They may even inspire your students' next! Grades 6-8, Can people tell the difference between a fake smile and a real one? To explain the concept of momentum, Bill Nye shows the universal forces at work in the difference between throwing a ping-pong ball and a bowling ball at the pins. Use circuits that light up and make sound to show how this basic logic works. Don't worry, all are possible at the high school level. And on December 17, 1903, these two young bicycle mechanics made history by achieving human flight. Create your own origami, or make modifications to existing designs. You can try this project with ants or other crawling insects as well.
Just as a good high school idea can pave the way for cash and a college education, a good college project can open the door to graduate school and gainful employment. Related fields: Physics Electronics How can we manipulate the light? In this video, Marshall Brain dives into the digestive process and presents an experiment that replicates how the stomach and large and small intestines break down food. What happens when you rub a balloon on your hair? Is this a practical solution to the lack of arable land to feed a growing world population? Grades 6-8, Do plants grow better in a hydroponic solution than in soil? Simple, fun, quirky, and entirely feasible for the classroom, the tea bag rocket looks at science from an unexpected angle. Grades 6-8, Will aspirin work faster if taken with a carbohydrate food? The video experiment starts slow but ends with a bang. What students learn about: how molecules form crystals. How can you use this information to help the environment? What students learn about: observation, food preservation Source: 8. Energy can change from one form to another.
Test aspirin dissolution in a variety of carbohydrate solutions. Learn which food will rot first. Run it through a maze to find out if it displays sequential or random movement. Grades 2-5, Learn more about weather and other aspects of meteorology by using instruments you build. Ever curious if there was more to the curve than just a bent line? This is not a full project guide, but provides multiple ideas.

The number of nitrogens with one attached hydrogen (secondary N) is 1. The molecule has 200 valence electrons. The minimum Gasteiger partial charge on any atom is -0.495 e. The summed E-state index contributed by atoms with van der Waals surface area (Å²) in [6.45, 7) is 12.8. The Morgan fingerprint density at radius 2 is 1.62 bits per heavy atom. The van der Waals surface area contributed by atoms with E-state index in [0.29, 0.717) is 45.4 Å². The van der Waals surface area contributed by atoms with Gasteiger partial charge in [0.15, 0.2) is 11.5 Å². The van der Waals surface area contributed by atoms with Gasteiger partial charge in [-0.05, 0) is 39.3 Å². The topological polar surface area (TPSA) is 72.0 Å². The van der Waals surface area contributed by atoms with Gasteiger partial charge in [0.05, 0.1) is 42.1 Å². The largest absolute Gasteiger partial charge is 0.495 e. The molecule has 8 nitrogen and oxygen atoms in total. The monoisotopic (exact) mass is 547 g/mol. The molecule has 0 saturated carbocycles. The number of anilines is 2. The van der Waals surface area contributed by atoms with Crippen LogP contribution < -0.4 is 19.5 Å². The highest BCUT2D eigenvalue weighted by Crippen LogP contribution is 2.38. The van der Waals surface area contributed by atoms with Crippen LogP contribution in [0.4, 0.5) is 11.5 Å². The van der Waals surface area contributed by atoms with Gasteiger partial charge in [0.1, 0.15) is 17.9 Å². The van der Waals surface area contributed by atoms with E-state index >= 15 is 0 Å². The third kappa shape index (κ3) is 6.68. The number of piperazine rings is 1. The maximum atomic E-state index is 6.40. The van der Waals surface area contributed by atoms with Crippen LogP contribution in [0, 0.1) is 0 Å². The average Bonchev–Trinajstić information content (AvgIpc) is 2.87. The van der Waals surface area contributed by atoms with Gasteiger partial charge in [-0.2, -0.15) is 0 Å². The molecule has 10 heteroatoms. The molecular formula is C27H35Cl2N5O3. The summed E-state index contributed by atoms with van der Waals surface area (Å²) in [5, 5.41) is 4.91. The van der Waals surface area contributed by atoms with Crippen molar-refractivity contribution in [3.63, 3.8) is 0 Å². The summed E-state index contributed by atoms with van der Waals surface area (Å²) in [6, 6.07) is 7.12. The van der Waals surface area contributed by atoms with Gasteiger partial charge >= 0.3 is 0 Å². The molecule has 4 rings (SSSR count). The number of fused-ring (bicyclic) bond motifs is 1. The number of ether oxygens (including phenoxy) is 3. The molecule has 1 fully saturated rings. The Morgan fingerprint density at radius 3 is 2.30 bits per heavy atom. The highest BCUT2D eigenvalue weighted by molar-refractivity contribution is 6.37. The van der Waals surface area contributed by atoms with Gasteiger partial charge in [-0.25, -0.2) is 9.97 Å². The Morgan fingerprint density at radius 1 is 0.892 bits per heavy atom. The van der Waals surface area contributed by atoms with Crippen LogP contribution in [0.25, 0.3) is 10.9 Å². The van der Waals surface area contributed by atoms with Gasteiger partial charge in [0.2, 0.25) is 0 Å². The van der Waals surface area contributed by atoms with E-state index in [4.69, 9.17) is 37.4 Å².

Which keeps out the most heat or cold? This is not a full project guide, but provides multiple ideas. Grades 9-12, Use dry ice and an electrostatic generator to observe air streams and hi-speed air-threads. Try to cheat your friends! Number of card shuffles 1. Did you know you can start an entire garden from vegetable scraps? It's our sincerest hope that the information provided by this site will serve you well in guiding and inspiring your child. Whether your child has never participated in the science fair or is an old pro, I hope the science fair projects here will inspire them to have fun, explore science, and get creative the same time. Encourage your child's interest in science and love of learning with these imaginative science fair ideas and backyard science activities.
It slows down and speeds up. Related fields: Chemistry How are sugar crystals made? A good model of the scientific process-students come up with the goals of their experiments and test several models to determine success. Before we get started I wanted to share some tips for getting the most out of the science fair. Do they affect how strongly the magnet is attracted to the metal? BeardedScienceGuy demonstrates how to create a simple, colorful indicator that students can use to design their own acid base chemistry experiments. Using the dropper, add the colored hot water to the cold water and observe what happens. Grades 3-6, Test the effects of different types of music on the performance of mice in a maze. Use the eggshells to explore how arches distribute weight.